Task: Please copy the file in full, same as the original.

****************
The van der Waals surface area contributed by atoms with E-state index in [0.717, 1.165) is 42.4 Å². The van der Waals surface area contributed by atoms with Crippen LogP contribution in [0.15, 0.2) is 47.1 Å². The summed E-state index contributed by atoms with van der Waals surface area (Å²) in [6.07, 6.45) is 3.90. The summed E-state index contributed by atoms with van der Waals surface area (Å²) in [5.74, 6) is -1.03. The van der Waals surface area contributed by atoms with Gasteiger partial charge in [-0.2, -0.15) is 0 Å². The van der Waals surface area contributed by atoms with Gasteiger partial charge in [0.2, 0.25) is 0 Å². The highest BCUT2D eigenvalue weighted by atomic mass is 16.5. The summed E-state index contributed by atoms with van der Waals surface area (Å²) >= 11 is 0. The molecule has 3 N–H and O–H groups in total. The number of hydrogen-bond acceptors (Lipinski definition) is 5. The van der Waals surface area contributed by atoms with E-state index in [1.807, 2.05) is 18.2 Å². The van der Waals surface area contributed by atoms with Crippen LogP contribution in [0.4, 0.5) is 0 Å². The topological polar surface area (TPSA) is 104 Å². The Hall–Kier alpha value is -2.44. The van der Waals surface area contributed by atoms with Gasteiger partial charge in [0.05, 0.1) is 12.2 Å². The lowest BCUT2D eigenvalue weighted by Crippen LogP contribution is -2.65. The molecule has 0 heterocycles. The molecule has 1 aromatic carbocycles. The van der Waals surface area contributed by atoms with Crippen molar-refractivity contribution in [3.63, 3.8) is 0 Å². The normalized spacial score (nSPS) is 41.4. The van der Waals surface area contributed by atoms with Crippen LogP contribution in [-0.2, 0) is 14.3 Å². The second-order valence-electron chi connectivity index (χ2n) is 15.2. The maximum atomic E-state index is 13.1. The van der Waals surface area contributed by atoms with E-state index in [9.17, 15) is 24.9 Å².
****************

The van der Waals surface area contributed by atoms with E-state index in [0.717, 1.165) is 42.4 Å². The van der Waals surface area contributed by atoms with Crippen LogP contribution in [0.15, 0.2) is 47.1 Å². The summed E-state index contributed by atoms with van der Waals surface area (Å²) in [6.07, 6.45) is 3.90. The summed E-state index contributed by atoms with van der Waals surface area (Å²) in [5.74, 6) is -1.03. The van der Waals surface area contributed by atoms with Gasteiger partial charge in [-0.2, -0.15) is 0 Å². The van der Waals surface area contributed by atoms with Gasteiger partial charge in [0.2, 0.25) is 0 Å². The highest BCUT2D eigenvalue weighted by atomic mass is 16.5. The summed E-state index contributed by atoms with van der Waals surface area (Å²) >= 11 is 0. The molecule has 3 N–H and O–H groups in total. The number of hydrogen-bond acceptors (Lipinski definition) is 5. The van der Waals surface area contributed by atoms with E-state index in [1.807, 2.05) is 18.2 Å². The van der Waals surface area contributed by atoms with Crippen LogP contribution in [0.4, 0.5) is 0 Å². The topological polar surface area (TPSA) is 104 Å². The Hall–Kier alpha value is -2.44. The van der Waals surface area contributed by atoms with Gasteiger partial charge in [0.05, 0.1) is 12.2 Å². The lowest BCUT2D eigenvalue weighted by Crippen LogP contribution is -2.65. The molecule has 0 heterocycles. The molecule has 1 aromatic carbocycles. The van der Waals surface area contributed by atoms with Crippen molar-refractivity contribution in [3.63, 3.8) is 0 Å². The normalized spacial score (nSPS) is 41.4. The van der Waals surface area contributed by atoms with Crippen LogP contribution in [-0.2, 0) is 14.3 Å². The second-order valence-electron chi connectivity index (χ2n) is 15.2. The maximum atomic E-state index is 13.1. The van der Waals surface area contributed by atoms with E-state index in [9.17, 15) is 24.9 Å².